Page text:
Photo Credit: Jewish Press

Editor’s note: Parties to a dispute are almost always supposed to seek compromise (peshara) rather than strict din. In fact, the Gemara (Bava Metzia 30b) states that Yerushalayim was destroyed because cases were decided on din (rather than lifnim meshuras hadin). We encourage readers, therefore, to read this column as a source of halachic knowledge, not a guide for ideal Torah behavior.

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“Can I borrow your shovel?” Mr. Weiss asked his neighbor, Mr. Schwartz, one morning after a particularly heavy snow storm. “I have to shovel my sidewalk, driveway, and walkway.”

“Sure,” said Mr. Schwartz. “I won’t need the shovel for a while.”

Mr. Weiss took the shovel and headed toward his house. “I need your help with the computer,” his wife said to him when he drew near. “I have to write a report, and the computer isn’t responding.”

It took a while to solve the problem, and then Mr. Weiss received a call from work. It was 10 o’clock by the time he started shoveling. An hour later, Mr. Schwartz called. “I’m ready to start shoveling,” he said. “I need my shovel.”

“But I’m still using it,” Mr. Weiss replied. “I need another hour.”

“How could that be?” exclaimed Mr. Schwartz. “You took the shovel three hours ago!”

“I got delayed,” explained Mr. Weiss. “But I’d like to finish because I need the car soon.”

“But I need it now,” Mr. Schwartz replied. “It’s my shovel. I’m happy to lend it, but not when I need it!”

“I told you I needed to shovel my sidewalk, driveway, and walkway,” said Mr. Weiss. “I must get my car out!”

“I happen to be with Rabbi Dayan,” said Mr. Schwartz. “Let me ask him.”

“Okay,” said Mr. Weiss.

“Borrowing an item is a mutual commitment, just like renting an item,” Rabbi Dayan said when he heard all the facts of the case. “Once the borrower takes possession of the borrowed item, he accepts responsibility for it, and, conversely, acquires rights to use it for the duration of the loan. Therefore, if the item was borrowed for a set amount of time, the owner has no right to demand it back earlier.” [Choshen Mishpat 341:1]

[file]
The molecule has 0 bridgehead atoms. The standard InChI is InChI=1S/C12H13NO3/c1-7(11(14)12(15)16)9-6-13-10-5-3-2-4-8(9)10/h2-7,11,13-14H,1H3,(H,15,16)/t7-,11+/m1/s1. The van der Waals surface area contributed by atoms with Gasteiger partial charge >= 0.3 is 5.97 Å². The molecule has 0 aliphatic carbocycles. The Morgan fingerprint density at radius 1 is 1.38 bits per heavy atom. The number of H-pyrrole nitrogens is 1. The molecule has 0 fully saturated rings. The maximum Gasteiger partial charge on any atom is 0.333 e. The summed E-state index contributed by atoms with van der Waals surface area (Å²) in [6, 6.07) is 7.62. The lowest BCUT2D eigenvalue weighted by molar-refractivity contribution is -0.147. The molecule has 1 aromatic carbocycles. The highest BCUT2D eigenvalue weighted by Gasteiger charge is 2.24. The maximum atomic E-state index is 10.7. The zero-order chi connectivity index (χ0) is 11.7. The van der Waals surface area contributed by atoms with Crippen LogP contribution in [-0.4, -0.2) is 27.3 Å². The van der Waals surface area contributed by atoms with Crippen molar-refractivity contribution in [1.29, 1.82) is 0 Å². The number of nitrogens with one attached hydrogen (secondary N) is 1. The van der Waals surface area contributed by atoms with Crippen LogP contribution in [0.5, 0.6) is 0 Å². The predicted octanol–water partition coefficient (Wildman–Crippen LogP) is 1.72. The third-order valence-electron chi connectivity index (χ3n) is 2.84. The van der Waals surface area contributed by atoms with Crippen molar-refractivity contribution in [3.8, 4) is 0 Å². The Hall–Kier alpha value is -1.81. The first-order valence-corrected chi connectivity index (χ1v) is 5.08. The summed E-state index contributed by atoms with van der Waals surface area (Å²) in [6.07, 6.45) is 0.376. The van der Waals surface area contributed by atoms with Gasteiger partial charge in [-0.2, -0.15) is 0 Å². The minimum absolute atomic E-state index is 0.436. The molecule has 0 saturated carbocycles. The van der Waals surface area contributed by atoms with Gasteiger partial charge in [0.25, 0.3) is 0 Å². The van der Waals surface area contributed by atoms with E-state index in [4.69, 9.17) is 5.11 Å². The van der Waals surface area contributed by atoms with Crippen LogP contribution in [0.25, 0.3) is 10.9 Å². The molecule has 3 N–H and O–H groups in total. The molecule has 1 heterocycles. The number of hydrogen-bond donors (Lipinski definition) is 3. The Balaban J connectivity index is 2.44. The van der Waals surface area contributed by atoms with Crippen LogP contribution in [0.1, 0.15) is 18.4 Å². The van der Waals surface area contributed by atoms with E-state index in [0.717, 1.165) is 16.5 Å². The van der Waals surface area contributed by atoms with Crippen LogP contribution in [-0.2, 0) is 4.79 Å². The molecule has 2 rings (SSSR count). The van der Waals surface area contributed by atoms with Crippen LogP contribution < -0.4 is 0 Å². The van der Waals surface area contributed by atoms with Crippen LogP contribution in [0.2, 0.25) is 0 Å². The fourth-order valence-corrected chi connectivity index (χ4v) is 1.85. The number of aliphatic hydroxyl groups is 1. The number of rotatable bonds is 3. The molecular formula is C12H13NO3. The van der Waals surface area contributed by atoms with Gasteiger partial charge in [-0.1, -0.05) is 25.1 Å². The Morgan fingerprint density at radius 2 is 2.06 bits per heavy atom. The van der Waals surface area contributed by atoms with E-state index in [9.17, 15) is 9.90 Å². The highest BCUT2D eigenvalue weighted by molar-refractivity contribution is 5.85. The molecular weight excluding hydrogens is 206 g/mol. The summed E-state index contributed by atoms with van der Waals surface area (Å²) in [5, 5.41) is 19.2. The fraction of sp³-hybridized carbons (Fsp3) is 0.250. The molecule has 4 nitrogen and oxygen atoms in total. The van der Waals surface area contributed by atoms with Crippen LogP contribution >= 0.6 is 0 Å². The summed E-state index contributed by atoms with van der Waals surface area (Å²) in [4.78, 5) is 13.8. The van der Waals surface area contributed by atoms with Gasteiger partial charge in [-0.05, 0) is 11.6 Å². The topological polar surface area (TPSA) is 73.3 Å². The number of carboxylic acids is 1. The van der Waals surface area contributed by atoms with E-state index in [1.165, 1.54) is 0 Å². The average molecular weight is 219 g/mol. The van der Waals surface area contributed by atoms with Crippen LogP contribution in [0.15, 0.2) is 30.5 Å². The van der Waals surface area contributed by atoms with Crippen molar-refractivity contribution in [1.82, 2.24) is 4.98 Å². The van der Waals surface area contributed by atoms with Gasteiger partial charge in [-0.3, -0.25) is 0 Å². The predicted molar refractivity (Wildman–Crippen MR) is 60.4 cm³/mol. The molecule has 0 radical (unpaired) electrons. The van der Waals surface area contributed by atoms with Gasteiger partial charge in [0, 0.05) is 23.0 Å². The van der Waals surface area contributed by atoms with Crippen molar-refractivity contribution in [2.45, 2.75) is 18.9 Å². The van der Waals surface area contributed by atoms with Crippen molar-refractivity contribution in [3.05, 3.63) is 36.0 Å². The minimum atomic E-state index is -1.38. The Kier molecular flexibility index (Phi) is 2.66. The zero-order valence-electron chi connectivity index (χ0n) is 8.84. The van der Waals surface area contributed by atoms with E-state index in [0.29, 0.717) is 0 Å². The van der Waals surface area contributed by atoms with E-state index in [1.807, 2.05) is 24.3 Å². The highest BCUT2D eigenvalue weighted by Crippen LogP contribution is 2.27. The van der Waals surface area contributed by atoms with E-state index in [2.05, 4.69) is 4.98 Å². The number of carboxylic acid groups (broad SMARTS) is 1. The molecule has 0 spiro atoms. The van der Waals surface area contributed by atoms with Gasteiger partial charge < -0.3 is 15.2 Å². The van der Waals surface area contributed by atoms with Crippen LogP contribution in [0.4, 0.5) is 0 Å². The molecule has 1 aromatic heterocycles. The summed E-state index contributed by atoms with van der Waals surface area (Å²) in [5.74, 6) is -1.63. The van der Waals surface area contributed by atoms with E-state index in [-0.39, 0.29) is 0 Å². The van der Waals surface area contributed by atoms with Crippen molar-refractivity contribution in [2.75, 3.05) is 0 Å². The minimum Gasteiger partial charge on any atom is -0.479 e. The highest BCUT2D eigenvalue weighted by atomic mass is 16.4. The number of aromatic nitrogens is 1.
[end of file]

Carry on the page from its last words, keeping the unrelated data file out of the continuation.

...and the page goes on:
“What if there was no set amount of time?” asked Mr. Schwartz.

“The Tosefta [Bava Metzia 8:11] states that if a person borrowed a garment for a certain occasion, such as a wedding, he is entitled to use it for the duration of the event,” replied Rabbi Dayan. “Similarly, the Gemara [Bava Metzia 103a] states that if a person borrowed an item for a certain task, he is entitled to use it until he completes the task.” [Choshen Mishpat 341:2, 5]

“But Mr. Weiss didn’t even begin working until two hours after I lent him the shovel,” Mr. Schwartz objected. “Had he started right away, he would have been done by now.”

“The Sma [341:14] writes that a lender cannot say he did not expect the borrower to delay so long with the task,” replied Rabbi Dayan. “What does the Sma mean? One interpretation is that the task took longer than expected, and the borrower is entitled to use the item for as long as it takes [Pischei Choshen, Pikadon 9:5]. Another is, as the Aruch Hashulchan [Choshen Mishpat 341:7] writes, that the borrower did delay. Nonetheless, the owner still cannot demand his item back until the borrower finishes using it. He does write, though, that the borrower cannot delay excessively, and that beis din should determine what constitutes a reasonable delay.”

“Thus,” concluded Rabbi Dayan, “if Mr. Weiss did not delay excessively, he can continue using the shovel until he finishes.”

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Rabbi Meir Orlian is a faculty member of the Business Halacha Institute, headed by HaRav Chaim Kohn, a noted dayan. To receive BHI’s free newsletter, Business Weekly, send an e-mail to subscribe@businesshalacha.com. For questions regarding business halacha issues, or to bring a BHI lecturer to your business or shul, call the confidential hotline at 877-845-8455 or e-mail ask@businesshalacha.com.